The phrase “Death to America” was posted over 200,000 times in the past week according to the FCAS Command Center, after a crowd began chanting the phrase at an anti-Israel protest in Dearborn, Mich. along with “Death to Israel” on Friday. The organizer, Tarek Bazzi, also called Israel’s actions in Gaza “satanic.” Online conversation pointed to language like this becoming an attack on the entire Western world, not just Israel. Users also expressed horror that protesters in America would call for the death of their own country.
50 members of “Christians for a Free Palestine” were arrested after demonstrating at the Senate cafeteria on Tuesday, chanting “Senate can’t eat until Gaza eats.” Many people online condemned the protesters and wondered how they were allowed into the Senate building in the first place. 

A group of anti-Israel protesters at Rutgers University interrupted a university town hall meeting on Thursday, causing Jewish students and Rutgers president Jonathan Holloway to leave the event early. Other anti-Israel protests occurred recently at Arizona State University, Wellesley College, and University of Michigan.

Capitol Hill
Protest Israel
Christians for a Free Palestine

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More From The 
Command Center
Video of Incident at UC Berkeley Goes Viral with Limited Context
An incident at a celebratory dinner for the University of Berkeley School of Law’s graduating class garnered significant attention on social media, becoming the latest topic of discussion around free speech and antisemitism. Dean Erwin Chemerinsky, who is Jewish, hosted the dinner at his home. A law student, who is also the co-president of the school’s Students for Justice in Palestine chapter, attempted to give a speech about the Israel-Hamas war urging the university to divest from Israel. Dean Chemerinsky asked the student to leave before his wife, Berkeley law professor Catherine Fisk, attempted to grab the microphone from the protesting student.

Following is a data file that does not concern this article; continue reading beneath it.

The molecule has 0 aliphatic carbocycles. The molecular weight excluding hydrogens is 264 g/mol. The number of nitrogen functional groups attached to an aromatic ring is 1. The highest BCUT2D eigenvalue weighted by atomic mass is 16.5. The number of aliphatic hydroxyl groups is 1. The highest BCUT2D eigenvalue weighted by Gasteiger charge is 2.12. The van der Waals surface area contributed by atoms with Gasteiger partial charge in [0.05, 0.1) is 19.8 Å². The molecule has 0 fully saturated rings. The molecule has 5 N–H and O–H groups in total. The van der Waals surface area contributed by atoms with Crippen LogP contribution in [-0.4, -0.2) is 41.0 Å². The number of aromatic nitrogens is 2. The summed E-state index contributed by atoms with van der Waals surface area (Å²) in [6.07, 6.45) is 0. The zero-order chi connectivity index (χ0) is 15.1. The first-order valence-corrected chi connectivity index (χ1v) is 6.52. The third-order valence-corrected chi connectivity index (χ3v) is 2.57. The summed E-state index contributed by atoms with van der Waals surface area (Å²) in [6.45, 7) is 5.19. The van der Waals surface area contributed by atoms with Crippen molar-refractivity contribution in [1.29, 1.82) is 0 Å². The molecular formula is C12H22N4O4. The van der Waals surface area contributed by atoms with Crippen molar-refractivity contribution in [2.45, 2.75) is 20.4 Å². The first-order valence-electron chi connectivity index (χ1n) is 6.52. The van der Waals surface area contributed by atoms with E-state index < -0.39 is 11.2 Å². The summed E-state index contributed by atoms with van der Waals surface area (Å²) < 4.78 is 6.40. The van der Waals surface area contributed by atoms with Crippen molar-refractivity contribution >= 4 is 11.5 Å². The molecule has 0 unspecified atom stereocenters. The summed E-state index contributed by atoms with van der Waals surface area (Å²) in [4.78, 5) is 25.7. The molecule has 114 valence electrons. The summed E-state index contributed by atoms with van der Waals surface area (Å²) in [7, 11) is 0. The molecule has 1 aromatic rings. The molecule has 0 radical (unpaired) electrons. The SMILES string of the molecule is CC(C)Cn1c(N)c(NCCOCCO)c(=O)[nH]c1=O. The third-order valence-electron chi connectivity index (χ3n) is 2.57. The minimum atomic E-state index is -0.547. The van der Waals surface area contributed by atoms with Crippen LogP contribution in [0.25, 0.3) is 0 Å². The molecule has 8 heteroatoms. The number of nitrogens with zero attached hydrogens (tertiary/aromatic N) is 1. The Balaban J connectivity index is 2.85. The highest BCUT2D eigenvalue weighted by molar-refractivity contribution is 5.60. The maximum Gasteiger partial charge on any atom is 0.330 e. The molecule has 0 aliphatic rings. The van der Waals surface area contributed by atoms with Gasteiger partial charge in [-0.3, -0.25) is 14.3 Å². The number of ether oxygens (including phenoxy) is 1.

Videos of the incident have garnered millions of views online with many expressing shock and outrage over the confrontation. Many users said that the student’s First Amendment rights were violated, and called the events a racist assault on a Muslim student during Ramadan and falsely claiming the speech was not about Palestine. Others provided context to the video and pointed out that the school’s SJP chapter circulated posters in the law school building, and on their social media, depicting Dean Chemerinsky with a bloody knife and fork. The poster which has been accused of perpetuating blood libel, called for students to boycott the dinners as they are “normalization PR events that hopes to distract students from Dean Chemerinsky’s complicity and support for the genocide of the Palestinian people.” On X, Community Notes further emphasized that the First Amendment does not apply due to the event happening on private property and that the state of California permits the use of reasonable force to eject a trespasser who refuses to leave private property.
Series of Antisemitic Incidents at Dallas High School
StandWithUs filed a federal complaint on behalf of a Jewish high school student who faced antisemitic bullying at Hillcrest High School in Dallas, Texas. In a 17-page filing, they allege multiple incidents dating back to 2021 according to the student’s detailed log. The student was the target of taunts such as “dirty Jew” and “Go bathe in Auschwitz where you belong,” and found drawings of swastikas and the phrase “Burn the Jews” on a bathroom stall. Despite such egregious instances of antisemitism, this incident did not gain significant traction online.
Countering Antisemitism Act Introduced in the Senate
Bipartisan members of Congress introduced the Countering Antisemitism Act on Wednesday, the most comprehensive bill of its kind to combat antisemitism in America. The Act works to codify parts of the White House National Strategy to Counter Antisemitism, which was released in May 2023. The bill would establish a National Coordinator to lead an Interagency Task Force to Counter Antisemitism, and would require agencies to report on antisemitic incidents, prevent discrimination in higher education, and bolster the Nonprofit Security Grant Program. It would also designate the month of May as “Jewish American Heritage Month” in federal law. Many users online applauded the work of Congress and encouraged one another to write letters to their representatives to pass the Act.